For example,
                      Aberdeen Weekly Journal
                      2 October 1888
                      The Central News says:-
                      A post card, bearing the stamp "London, E., Oct. 1," was received yesterday morning addressed to to the Central News Office, the address and subject matter being written in red, and undoubtedly by the same person from whom the sensational letter already published was received on Thursday last (i.e. the Dear Boss letter)

                      This same report was also printed on 2 October in:
                      Birmingham Daily Post
                      Daily News
                      Glasgow Herald
                      Western Mail (Cardiff)

                      On Sunday 7 October, Reynolds Newspaper reported the card as being received on "Monday last" i.e. 1 October.

                      The Times of 2 October has this to say:-
                      Two communications of an extraordinary nature, both signed "Jack the Ripper," have been received by the Central News Agency, the one on Thursday last and the other yesterday morning....
                      The second communication was a post card, and as above stated, it was received yesterday morning. The post card was sent to Scotland Yard.

                      Comment


                      • #12
                        The Star

                        From The Star of Monday October 1, 1888, fifth edition -

                        Click image for larger version

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                        The Victorian postal service, as has been stated, was hugely more efficient than today's. The postcard was date stamped Oc 1 88 and could easily have been posted overnight 30 Sept - 1 Oct 88, or during the morning, and it appeared in the papers the same day.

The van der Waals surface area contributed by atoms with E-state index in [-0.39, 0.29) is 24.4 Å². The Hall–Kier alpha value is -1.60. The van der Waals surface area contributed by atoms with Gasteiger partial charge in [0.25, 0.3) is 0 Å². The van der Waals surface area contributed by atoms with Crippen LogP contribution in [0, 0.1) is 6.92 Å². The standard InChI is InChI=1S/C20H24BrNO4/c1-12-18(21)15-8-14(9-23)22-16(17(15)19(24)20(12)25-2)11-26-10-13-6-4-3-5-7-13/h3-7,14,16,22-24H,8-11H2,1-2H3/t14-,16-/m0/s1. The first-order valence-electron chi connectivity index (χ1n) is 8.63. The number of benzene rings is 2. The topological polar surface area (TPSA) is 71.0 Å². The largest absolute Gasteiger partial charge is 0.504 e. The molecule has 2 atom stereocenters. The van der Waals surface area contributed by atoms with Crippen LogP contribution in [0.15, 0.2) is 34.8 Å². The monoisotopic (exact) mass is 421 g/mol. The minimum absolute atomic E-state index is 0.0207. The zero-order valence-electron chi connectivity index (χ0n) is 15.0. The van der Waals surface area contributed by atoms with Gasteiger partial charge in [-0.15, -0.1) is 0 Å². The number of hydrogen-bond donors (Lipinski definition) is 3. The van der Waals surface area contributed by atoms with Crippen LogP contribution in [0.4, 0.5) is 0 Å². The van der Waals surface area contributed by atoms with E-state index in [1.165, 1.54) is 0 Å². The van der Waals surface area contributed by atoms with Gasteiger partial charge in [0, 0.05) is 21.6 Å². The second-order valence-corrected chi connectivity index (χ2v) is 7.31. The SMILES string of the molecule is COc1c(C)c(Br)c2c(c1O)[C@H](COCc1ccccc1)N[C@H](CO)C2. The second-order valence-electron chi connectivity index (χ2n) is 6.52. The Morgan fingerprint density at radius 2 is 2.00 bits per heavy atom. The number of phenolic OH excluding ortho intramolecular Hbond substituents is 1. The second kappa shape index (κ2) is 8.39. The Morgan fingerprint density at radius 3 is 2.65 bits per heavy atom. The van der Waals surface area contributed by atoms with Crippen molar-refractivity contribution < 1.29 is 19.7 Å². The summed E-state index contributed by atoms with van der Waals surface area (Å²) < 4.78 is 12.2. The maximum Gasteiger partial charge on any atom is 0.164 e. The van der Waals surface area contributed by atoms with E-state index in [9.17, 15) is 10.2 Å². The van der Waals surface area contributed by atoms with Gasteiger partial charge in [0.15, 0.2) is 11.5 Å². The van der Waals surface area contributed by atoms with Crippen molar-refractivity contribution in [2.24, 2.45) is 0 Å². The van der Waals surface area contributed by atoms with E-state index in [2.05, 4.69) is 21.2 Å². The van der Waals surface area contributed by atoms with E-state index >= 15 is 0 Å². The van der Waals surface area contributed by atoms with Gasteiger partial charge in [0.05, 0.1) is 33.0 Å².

SPE

                        Treat me gently I'm a newbie.

                        Comment


                        • #13
                          Hi Trevor,

                          Up until 1896 all postcards were pre-paid with a printed-on halfpenny stamp. In 1888 it was impossible to buy a non pre-paid postcard.

                          This is what the Saucy Jacky postcard should have looked like

                          Click image for larger version

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                          And this is what arrived at Central News

                          Click image for larger version

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                          Where's the pre-paid stamp?

                          Regards,

                          Simon

                          Comment


                          • #14
                            Interesting point, Simon
                            This article might help:
                            http://www.rpsl.org.uk/thames_valley/index.html

                            Unpaid And Underpaid Postcards by Michael Pitt-Payne FRPSL
                            This is a display of Post Cards which have been surcharged either because they were underpaid or because they were "contrary to regulations" and it covers the period from 1870 to 1924. The first official post cards were issued in the UK on 1st October 1870 and they were subject to regulations regarding the use of the front of the card, the attachment of labels and redirection. If the regulations were not complied with, the post card became liable to the letter rate and was surcharged as is demonstrated in the display.

                            As from 1st September 1894 the public were allowed to send Private Cards bearing adhesive stamps through the post and these were subject to regulations, which are set out in the display together with examples of how they were applied in respect of size, attachments and the materials used.

                            Comment


                            • #15
                              Hi Chris,

                              Thanks for the clarification. My mistake. I should have put 1894 as the first year in which adhesive stamps were permitted on postcards. This change was partly in response to complaints from private postcard manufacturers who had to go to the time and expense of having their postcards overprinted by the Inland Revenue and couldn't compete with the Post Office on price.

                              Saucy Jacky was an official Post Office postcard. Privately-manufactured postcards were not allowed to bear the Royal Insignia.

                              Regards,

                              Simon

                              Comment